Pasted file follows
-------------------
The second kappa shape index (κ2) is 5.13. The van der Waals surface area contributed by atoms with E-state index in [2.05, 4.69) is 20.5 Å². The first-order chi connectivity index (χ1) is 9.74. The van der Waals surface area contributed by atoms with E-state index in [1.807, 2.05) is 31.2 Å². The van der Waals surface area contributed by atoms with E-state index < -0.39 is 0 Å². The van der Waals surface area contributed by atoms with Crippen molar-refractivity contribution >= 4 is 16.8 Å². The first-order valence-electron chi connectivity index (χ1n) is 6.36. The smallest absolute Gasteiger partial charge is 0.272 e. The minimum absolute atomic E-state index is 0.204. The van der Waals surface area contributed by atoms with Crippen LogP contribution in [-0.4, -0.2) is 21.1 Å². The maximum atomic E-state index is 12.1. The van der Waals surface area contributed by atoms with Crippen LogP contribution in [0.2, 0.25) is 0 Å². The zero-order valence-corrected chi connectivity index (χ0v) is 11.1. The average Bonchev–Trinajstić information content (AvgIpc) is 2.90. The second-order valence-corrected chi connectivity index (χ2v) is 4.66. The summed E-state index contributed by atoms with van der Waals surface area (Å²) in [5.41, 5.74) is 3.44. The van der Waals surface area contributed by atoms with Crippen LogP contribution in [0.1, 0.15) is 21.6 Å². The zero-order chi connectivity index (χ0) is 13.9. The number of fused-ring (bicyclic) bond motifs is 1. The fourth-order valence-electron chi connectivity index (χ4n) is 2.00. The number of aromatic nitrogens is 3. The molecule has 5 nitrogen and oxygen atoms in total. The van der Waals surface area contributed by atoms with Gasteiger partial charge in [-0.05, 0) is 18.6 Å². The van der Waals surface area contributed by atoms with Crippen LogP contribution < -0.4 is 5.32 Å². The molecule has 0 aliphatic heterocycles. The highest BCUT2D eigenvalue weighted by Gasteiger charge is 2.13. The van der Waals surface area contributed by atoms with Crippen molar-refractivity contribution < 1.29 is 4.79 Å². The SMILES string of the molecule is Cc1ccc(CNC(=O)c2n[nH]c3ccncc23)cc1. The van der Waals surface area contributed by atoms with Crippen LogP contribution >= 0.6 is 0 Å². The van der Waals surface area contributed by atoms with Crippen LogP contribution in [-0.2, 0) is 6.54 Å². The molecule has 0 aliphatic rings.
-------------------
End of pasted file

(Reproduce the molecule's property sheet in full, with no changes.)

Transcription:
The second kappa shape index (κ2) is 5.13. The van der Waals surface area contributed by atoms with E-state index in [2.05, 4.69) is 20.5 Å². The first-order chi connectivity index (χ1) is 9.74. The van der Waals surface area contributed by atoms with E-state index in [1.807, 2.05) is 31.2 Å². The van der Waals surface area contributed by atoms with E-state index < -0.39 is 0 Å². The van der Waals surface area contributed by atoms with Crippen molar-refractivity contribution >= 4 is 16.8 Å². The first-order valence-electron chi connectivity index (χ1n) is 6.36. The smallest absolute Gasteiger partial charge is 0.272 e. The minimum absolute atomic E-state index is 0.204. The van der Waals surface area contributed by atoms with Crippen LogP contribution in [-0.4, -0.2) is 21.1 Å². The maximum atomic E-state index is 12.1. The van der Waals surface area contributed by atoms with Crippen LogP contribution in [0.2, 0.25) is 0 Å². The zero-order valence-corrected chi connectivity index (χ0v) is 11.1. The average Bonchev–Trinajstić information content (AvgIpc) is 2.90. The second-order valence-corrected chi connectivity index (χ2v) is 4.66. The summed E-state index contributed by atoms with van der Waals surface area (Å²) in [5.41, 5.74) is 3.44. The van der Waals surface area contributed by atoms with Crippen LogP contribution in [0.1, 0.15) is 21.6 Å². The zero-order chi connectivity index (χ0) is 13.9. The number of fused-ring (bicyclic) bond motifs is 1. The fourth-order valence-electron chi connectivity index (χ4n) is 2.00. The number of aromatic nitrogens is 3. The molecule has 5 nitrogen and oxygen atoms in total. The van der Waals surface area contributed by atoms with Gasteiger partial charge in [-0.05, 0) is 18.6 Å². The van der Waals surface area contributed by atoms with Crippen LogP contribution < -0.4 is 5.32 Å². The molecule has 0 aliphatic heterocycles. The highest BCUT2D eigenvalue weighted by Gasteiger charge is 2.13. The van der Waals surface area contributed by atoms with Crippen molar-refractivity contribution < 1.29 is 4.79 Å². The SMILES string of the molecule is Cc1ccc(CNC(=O)c2n[nH]c3ccncc23)cc1. The van der Waals surface area contributed by atoms with Crippen LogP contribution >= 0.6 is 0 Å². The van der Waals surface area contributed by atoms with Crippen LogP contribution in [-0.2, 0) is 6.54 Å². The molecule has 0 aliphatic rings.